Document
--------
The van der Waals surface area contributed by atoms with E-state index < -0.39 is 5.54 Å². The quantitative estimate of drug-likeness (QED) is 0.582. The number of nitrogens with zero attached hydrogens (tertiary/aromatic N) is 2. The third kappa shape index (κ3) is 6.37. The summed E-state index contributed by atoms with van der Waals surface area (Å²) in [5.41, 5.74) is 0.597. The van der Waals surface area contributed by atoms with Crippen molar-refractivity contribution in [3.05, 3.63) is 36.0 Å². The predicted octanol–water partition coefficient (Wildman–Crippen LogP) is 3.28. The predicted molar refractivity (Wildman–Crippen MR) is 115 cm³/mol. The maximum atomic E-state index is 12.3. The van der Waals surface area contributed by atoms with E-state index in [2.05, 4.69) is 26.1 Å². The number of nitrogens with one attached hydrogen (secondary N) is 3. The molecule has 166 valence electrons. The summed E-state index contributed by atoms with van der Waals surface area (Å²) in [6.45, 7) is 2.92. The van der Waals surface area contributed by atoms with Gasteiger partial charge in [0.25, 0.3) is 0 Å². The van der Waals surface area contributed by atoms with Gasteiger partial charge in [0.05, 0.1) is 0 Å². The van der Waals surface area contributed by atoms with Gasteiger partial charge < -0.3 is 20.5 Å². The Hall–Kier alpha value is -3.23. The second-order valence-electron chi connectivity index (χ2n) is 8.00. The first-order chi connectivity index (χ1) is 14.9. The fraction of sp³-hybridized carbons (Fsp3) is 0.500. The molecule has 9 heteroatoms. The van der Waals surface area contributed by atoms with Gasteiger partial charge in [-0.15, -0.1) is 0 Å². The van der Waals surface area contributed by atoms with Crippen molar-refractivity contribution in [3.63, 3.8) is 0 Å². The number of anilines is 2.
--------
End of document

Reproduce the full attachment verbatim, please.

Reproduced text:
The van der Waals surface area contributed by atoms with E-state index < -0.39 is 5.54 Å². The quantitative estimate of drug-likeness (QED) is 0.582. The number of nitrogens with zero attached hydrogens (tertiary/aromatic N) is 2. The third kappa shape index (κ3) is 6.37. The summed E-state index contributed by atoms with van der Waals surface area (Å²) in [5.41, 5.74) is 0.597. The van der Waals surface area contributed by atoms with Crippen molar-refractivity contribution in [3.05, 3.63) is 36.0 Å². The predicted octanol–water partition coefficient (Wildman–Crippen LogP) is 3.28. The predicted molar refractivity (Wildman–Crippen MR) is 115 cm³/mol. The maximum atomic E-state index is 12.3. The van der Waals surface area contributed by atoms with E-state index in [2.05, 4.69) is 26.1 Å². The number of nitrogens with one attached hydrogen (secondary N) is 3. The molecule has 166 valence electrons. The summed E-state index contributed by atoms with van der Waals surface area (Å²) in [6.45, 7) is 2.92. The van der Waals surface area contributed by atoms with Gasteiger partial charge in [0.25, 0.3) is 0 Å². The van der Waals surface area contributed by atoms with Gasteiger partial charge in [0.05, 0.1) is 0 Å². The van der Waals surface area contributed by atoms with Gasteiger partial charge < -0.3 is 20.5 Å². The Hall–Kier alpha value is -3.23. The second-order valence-electron chi connectivity index (χ2n) is 8.00. The first-order chi connectivity index (χ1) is 14.9. The fraction of sp³-hybridized carbons (Fsp3) is 0.500. The molecule has 9 heteroatoms. The van der Waals surface area contributed by atoms with Gasteiger partial charge in [-0.15, -0.1) is 0 Å². The van der Waals surface area contributed by atoms with Crippen molar-refractivity contribution in [3.63, 3.8) is 0 Å². The number of anilines is 2.